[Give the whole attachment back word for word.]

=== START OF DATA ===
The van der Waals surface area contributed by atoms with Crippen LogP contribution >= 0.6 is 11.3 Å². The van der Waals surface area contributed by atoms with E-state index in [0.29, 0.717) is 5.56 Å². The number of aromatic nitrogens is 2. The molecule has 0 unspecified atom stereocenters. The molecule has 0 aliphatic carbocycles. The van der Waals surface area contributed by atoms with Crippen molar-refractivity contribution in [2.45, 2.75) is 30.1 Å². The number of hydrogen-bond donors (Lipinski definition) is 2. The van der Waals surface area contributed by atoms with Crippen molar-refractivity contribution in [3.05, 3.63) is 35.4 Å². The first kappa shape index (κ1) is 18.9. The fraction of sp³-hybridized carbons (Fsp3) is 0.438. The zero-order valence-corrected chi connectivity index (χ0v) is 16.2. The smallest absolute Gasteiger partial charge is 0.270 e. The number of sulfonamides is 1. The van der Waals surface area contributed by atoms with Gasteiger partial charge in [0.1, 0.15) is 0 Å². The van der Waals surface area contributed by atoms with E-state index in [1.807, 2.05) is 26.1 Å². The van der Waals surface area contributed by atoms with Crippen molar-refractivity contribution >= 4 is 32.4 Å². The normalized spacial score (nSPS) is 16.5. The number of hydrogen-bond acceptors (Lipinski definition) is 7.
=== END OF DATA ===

The van der Waals surface area contributed by atoms with Crippen LogP contribution >= 0.6 is 11.3 Å². The van der Waals surface area contributed by atoms with E-state index in [0.29, 0.717) is 5.56 Å². The number of aromatic nitrogens is 2. The molecule has 0 unspecified atom stereocenters. The molecule has 0 aliphatic carbocycles. The van der Waals surface area contributed by atoms with Crippen molar-refractivity contribution in [2.45, 2.75) is 30.1 Å². The number of hydrogen-bond donors (Lipinski definition) is 2. The van der Waals surface area contributed by atoms with Crippen molar-refractivity contribution in [3.05, 3.63) is 35.4 Å². The first kappa shape index (κ1) is 18.9. The fraction of sp³-hybridized carbons (Fsp3) is 0.438. The zero-order valence-corrected chi connectivity index (χ0v) is 16.2. The smallest absolute Gasteiger partial charge is 0.270 e. The number of sulfonamides is 1. The van der Waals surface area contributed by atoms with Gasteiger partial charge in [0.1, 0.15) is 0 Å². The van der Waals surface area contributed by atoms with E-state index in [1.807, 2.05) is 26.1 Å². The van der Waals surface area contributed by atoms with Crippen molar-refractivity contribution >= 4 is 32.4 Å². The normalized spacial score (nSPS) is 16.5. The number of hydrogen-bond acceptors (Lipinski definition) is 7.